Marcel Proust Pleasures and Regrets Criticism - Essay

Anatole France (essay date 1928)

(Short Story Criticism)

SOURCE: France, Anatole. “Preface to Les plaisirs et les jours, by Marcel Proust.” In Prefaces, Introductions and Other Uncollected Papers, translated by J. Lewis May, pp. 223-28. New York: Dodd, Mead & Co., 1928.

[In the following essay, France provides a laudatory assessment of Pleasures and Regrets.]

Why did [Marcel Proust] ask me to stand sponsor to his book, and why did I promise to undertake that very pleasant but quite superfluous task? His book is like a young poet, full of rare and delicate charm. It bears with it its own commendation; it pleads its own cause and offers itself in its own despite.

Of course it is young. It is young with the author's own youthfulness. But it is old too, as old as the world. It is the leafage of springtime on the ancient branches of the age-old forest; yet it might be said that the fresh shoots sadden over the immemorial past of the woods and robe themselves in sorrow for so many dead springs.

To the goatherds of Helicon, the grave Hesiod sang the Works and Days. It would be a sadder task to sing The Pleasures and Days to the fashionable men and women of our times, if there be any truth in the saying of that English statesman who averred that “life would be tolerable were it not for its pleasures.” And so our young friend's book shows smiles tinged with languor, attitudes of fatigue which are not...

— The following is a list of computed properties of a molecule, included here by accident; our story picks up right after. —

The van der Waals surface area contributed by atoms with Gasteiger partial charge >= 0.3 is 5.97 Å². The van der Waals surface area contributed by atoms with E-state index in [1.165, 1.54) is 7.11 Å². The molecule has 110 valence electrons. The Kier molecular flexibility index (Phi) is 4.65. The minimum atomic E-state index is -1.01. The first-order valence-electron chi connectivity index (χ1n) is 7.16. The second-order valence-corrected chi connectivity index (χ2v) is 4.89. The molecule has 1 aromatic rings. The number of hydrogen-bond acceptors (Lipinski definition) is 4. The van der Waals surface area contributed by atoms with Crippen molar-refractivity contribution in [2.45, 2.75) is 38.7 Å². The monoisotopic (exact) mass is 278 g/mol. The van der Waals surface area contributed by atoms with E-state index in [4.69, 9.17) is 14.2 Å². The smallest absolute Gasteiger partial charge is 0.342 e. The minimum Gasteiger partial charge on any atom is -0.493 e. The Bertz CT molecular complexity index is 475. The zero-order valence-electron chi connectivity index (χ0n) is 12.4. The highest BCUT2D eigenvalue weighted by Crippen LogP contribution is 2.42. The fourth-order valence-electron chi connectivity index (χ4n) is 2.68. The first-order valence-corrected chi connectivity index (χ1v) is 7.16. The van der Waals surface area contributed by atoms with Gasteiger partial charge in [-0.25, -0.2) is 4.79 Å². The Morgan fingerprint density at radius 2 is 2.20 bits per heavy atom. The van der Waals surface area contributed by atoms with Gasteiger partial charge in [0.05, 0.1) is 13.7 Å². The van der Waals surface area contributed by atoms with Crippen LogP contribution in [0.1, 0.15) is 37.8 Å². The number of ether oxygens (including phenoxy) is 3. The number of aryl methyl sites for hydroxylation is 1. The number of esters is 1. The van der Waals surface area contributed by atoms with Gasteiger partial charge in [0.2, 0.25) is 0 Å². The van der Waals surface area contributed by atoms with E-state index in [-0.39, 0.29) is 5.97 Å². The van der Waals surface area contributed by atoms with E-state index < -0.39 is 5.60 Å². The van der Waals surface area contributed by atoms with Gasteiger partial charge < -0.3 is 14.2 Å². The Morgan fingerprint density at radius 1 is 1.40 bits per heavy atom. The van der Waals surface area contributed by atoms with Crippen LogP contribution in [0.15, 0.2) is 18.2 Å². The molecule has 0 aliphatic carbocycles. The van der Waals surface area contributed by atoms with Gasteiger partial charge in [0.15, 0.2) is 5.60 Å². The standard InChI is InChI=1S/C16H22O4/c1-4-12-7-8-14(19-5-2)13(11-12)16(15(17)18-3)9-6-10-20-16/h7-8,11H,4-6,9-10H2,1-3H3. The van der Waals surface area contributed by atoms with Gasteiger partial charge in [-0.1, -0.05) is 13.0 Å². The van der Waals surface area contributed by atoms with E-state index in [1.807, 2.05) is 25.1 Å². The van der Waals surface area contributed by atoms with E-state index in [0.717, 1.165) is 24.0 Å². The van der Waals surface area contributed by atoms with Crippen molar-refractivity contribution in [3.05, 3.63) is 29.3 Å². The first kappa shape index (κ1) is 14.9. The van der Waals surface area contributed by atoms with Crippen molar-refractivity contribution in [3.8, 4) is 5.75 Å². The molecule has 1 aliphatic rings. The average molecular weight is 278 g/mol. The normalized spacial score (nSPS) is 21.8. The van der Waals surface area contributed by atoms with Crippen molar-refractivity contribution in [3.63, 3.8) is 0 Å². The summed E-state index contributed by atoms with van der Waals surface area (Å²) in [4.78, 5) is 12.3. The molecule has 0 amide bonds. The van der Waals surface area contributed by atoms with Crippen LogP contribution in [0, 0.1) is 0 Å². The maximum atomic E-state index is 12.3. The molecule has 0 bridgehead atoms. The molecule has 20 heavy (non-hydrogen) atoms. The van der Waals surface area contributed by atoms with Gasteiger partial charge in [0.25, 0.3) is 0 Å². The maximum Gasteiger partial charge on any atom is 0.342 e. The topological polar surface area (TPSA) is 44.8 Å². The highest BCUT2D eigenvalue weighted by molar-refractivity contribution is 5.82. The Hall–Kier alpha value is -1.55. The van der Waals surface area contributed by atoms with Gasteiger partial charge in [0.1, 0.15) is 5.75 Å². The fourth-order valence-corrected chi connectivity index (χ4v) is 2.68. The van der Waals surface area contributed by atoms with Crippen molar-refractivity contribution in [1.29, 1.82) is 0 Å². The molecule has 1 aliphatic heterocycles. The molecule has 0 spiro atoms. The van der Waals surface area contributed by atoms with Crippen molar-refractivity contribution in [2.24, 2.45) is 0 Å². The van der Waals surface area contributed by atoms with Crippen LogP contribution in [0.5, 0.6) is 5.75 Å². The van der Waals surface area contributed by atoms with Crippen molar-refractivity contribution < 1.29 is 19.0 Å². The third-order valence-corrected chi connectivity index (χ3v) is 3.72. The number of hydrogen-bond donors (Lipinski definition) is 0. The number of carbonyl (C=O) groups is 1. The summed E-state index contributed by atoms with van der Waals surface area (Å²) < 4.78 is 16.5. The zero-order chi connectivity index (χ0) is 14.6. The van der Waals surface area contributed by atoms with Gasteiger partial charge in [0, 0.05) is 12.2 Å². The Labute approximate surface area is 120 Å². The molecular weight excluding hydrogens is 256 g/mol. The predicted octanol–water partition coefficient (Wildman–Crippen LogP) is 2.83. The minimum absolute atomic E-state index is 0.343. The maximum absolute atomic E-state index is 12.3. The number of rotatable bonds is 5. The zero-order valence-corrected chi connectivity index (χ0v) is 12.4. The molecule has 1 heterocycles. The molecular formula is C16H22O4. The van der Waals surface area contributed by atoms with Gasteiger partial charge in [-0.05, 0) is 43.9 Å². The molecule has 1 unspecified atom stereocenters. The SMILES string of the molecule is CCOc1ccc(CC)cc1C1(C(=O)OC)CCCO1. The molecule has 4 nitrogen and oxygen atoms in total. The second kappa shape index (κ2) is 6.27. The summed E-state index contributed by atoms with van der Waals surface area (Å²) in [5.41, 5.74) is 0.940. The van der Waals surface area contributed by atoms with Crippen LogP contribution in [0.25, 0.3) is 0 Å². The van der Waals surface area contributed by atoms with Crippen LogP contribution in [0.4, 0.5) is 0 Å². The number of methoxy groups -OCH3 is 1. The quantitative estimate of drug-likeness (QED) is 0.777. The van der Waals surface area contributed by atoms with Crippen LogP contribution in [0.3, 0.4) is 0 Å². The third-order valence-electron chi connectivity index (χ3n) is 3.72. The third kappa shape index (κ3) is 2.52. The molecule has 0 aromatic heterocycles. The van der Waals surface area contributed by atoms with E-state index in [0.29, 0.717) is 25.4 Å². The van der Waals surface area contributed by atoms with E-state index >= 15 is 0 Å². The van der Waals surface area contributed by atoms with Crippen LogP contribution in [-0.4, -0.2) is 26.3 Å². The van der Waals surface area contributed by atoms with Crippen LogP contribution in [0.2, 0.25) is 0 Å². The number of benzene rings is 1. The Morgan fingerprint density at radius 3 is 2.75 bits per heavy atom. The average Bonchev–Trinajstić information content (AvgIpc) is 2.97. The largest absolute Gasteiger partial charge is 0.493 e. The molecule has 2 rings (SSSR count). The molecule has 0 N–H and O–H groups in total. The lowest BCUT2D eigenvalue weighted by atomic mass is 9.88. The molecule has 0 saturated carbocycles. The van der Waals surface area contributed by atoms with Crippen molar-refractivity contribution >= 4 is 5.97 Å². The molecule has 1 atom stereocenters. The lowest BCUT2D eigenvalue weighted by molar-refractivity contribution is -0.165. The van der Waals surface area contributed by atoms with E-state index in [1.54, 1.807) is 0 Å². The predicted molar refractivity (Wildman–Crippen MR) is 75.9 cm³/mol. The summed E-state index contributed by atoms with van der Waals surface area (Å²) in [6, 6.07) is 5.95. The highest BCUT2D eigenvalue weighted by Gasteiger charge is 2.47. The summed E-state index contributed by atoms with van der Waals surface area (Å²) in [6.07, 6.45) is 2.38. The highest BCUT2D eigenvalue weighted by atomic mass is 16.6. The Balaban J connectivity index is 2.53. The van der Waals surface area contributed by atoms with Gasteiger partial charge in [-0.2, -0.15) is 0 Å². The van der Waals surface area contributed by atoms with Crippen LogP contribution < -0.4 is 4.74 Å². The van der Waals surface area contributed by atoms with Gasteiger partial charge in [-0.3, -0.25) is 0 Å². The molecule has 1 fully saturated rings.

(The entire section is 535 words.)

Frank Rosengarten (essay date 2001)

(Short Story Criticism)

SOURCE: Rosengarten, Frank. “Problems of Structure, Unity and Aesthetic Philosophy.” In The Writings of the Young Marcel Proust (1885-1900): An Ideological Critique, pp. 101-17. New York: Peter Lang, 2001.

[In the following essay, Rosengarten addresses the issue of whether the fiction and sketches in Pleasures and Regrets can be viewed as a “structured, unified whole rather than a mere patchwork of miscellaneous pieces.”]

Much of the critical debate about [Les plaisirs et les jours] has centered around the question of whether it can be considered a structured, unified whole rather than a mere patchwork of miscellaneous pieces. This is an important...

(The entire section is 7785 words.)

Frank Rosengarten (essay date 2001)

(Short Story Criticism)

SOURCE: Rosengarten, Frank. “A Profusion of Intertextuality.” In The Writings of the Young Marcel Proust (1885-1900): An Ideological Critique, pp. 137-55. New York: Peter Lang, 2001.

[In the following essay, Rosengarten identifies several literary influences on Pleasures and Regrets.]

Proust's work is like a lens where all the tendencies of our literature converge.

—Simone Kadi, La Peinture chez Proust et Baudelaire

As a critical approach to various forms of literary appropriation by one writer of another writer's work—images, stylistic mannerisms, epigraphic passages, technical...

(The entire section is 8588 words.)

Roger Shattuck (essay date 2001)

(Short Story Criticism)

SOURCE: Shattuck, Roger. “Proust's Own Sound.” In The Complete Short Stories of Marcel Proust, edited and translated by Joachim Neugroschel, pp. vii-xiv. New York: Cooper Square Press, 2001.

[In the following essay, Shattuck considers the central thematic concerns of the stories in Pleasures and Regrets and places the collection within the context of Proust's fictional oeuvre.]

Homer still suits us just fine. We turn to him for larger-than-life tales of bravery in battle and for the adventures of a resourceful hero finding his way home again after years of war. Odysseus' exploits will stay with us because Homer gave them the sturdy shape of epic. The...

(The entire section is 2352 words.)